Police officers with the Winnipeg Police Service are undergoing new mental health awareness training.

On Wednesday, the media was invited police headquarters to sit in and watch officers handle a mock scenario through role playing.

In the scenario played out, a young woman is experiencing emotional distress. The woman's roommate calls 911 and police arrive to resolve the situation.

The officers sit down with the victim and learn she is the victim of a serious sexual assault and has been cutting her arms.

Deputy Chief Gord Perrier said it is important officers receive training and run through mock scenarios, because Winnipeg police respond to thousands of calls that deal with people experiencing mental health issues.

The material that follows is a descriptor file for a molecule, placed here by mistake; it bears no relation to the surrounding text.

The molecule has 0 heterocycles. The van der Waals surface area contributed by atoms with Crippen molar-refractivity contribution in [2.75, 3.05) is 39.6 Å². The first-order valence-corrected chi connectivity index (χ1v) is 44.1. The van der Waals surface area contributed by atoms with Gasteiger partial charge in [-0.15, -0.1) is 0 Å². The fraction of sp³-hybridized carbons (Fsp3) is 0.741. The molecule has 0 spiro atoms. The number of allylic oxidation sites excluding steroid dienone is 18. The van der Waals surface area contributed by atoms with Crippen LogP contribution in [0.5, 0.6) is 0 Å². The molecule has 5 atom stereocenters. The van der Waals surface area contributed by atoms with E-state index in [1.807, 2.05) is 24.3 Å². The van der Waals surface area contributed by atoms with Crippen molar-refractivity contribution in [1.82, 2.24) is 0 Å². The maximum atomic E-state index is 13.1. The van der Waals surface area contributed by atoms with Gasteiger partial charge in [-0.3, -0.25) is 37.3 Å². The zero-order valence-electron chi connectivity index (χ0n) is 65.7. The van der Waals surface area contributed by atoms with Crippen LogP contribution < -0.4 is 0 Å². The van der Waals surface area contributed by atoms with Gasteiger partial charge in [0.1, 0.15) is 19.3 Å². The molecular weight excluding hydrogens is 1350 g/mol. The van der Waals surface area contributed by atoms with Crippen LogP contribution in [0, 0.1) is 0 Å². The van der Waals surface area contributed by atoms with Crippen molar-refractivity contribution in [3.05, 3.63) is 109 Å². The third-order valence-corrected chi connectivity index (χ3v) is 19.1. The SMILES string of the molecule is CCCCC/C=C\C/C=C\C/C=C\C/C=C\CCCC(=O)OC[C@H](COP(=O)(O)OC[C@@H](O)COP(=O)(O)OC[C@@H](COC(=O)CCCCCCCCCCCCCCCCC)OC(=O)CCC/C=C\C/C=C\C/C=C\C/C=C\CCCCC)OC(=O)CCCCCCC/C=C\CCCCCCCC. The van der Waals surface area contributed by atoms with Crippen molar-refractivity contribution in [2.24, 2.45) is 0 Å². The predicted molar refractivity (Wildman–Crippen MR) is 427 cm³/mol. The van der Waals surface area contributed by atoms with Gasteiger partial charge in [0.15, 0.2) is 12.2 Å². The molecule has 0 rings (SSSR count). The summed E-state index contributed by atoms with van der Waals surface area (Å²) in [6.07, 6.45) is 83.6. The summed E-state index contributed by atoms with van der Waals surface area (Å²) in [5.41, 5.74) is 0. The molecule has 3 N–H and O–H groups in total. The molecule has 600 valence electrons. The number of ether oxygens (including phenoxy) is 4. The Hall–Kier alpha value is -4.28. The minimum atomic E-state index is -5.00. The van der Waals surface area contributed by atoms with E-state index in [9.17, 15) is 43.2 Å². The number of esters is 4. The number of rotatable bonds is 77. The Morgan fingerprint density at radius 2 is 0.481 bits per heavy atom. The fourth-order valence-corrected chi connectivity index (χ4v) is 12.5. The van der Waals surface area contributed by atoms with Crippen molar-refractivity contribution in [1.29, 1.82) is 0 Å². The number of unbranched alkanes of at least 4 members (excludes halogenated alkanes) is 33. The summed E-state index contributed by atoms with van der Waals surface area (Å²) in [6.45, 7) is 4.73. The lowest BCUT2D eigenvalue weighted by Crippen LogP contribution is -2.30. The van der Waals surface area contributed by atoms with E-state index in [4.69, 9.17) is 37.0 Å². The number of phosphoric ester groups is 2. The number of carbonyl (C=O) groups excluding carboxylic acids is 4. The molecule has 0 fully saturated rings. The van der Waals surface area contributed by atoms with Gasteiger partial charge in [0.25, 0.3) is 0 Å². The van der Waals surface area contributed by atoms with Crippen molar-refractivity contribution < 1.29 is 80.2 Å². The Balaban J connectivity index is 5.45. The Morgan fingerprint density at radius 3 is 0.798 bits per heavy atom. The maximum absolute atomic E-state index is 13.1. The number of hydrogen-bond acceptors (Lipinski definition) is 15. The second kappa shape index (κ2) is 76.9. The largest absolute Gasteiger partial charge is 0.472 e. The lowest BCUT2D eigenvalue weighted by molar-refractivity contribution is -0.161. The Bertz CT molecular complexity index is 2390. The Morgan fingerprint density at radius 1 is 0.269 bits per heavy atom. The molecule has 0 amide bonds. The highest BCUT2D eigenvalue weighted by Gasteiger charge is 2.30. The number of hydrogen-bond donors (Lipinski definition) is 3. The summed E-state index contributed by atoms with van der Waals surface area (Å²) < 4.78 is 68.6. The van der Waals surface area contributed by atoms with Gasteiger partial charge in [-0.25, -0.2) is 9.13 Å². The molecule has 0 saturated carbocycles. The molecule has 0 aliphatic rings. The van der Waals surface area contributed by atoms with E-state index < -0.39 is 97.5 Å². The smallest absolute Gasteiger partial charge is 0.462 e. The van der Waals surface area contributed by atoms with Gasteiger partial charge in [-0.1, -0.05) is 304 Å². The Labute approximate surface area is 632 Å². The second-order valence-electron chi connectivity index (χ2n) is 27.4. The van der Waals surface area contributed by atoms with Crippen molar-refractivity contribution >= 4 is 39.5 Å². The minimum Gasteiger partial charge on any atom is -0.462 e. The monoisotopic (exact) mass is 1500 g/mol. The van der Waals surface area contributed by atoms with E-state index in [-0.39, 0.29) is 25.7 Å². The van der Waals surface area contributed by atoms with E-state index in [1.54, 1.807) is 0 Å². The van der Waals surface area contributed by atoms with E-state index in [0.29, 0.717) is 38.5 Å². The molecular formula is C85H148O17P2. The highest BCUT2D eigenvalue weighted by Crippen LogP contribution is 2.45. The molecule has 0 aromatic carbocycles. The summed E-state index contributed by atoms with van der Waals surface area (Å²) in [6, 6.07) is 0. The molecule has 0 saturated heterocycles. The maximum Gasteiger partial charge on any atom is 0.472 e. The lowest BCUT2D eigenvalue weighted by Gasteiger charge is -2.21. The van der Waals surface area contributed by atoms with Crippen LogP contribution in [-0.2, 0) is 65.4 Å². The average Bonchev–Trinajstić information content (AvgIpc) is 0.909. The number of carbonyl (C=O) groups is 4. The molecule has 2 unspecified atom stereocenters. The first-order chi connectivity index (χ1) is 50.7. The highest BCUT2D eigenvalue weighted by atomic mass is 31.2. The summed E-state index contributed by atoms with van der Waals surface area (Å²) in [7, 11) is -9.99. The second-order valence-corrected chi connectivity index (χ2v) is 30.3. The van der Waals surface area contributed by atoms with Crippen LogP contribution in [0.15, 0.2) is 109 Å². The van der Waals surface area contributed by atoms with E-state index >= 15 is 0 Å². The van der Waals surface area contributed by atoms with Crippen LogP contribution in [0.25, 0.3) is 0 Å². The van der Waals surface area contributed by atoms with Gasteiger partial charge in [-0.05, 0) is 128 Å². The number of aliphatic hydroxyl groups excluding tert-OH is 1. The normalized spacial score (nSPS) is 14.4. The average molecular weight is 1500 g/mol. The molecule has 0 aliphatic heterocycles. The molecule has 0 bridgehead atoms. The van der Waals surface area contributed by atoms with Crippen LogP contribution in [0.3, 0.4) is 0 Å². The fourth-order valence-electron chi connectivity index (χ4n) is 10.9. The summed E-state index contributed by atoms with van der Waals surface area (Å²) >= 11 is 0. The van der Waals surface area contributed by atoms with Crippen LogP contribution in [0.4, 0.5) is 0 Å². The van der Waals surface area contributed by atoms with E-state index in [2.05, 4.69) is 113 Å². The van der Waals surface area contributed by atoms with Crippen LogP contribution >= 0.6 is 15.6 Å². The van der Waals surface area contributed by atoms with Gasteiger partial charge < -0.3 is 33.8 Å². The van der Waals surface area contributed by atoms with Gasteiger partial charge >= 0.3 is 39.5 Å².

In the past officers received online mental health awareness training every three years. More developed, including practicing mental health training, will take place every two years now.

Dr. Yasmeen Kramenddine is the director of research and development with ProTraining, the company contracted to conduct the new training program.

She said other scenarios in the training include working with a victim experiencing paranoia and addiction.

She said it is important officers learn de-escalation and non-escalation techniques, avoiding trigger phrases such as “just calm down”.

Chris Summerville with the Manitoba Schizophrenia Society congratulated the training.

He said it is important police officers get more intensive mental health training, so there are more positive outcomes.

Perrier said the program costs $20 per officer. He explained that he hopes to have 1,500 officers trained by the end of 2018.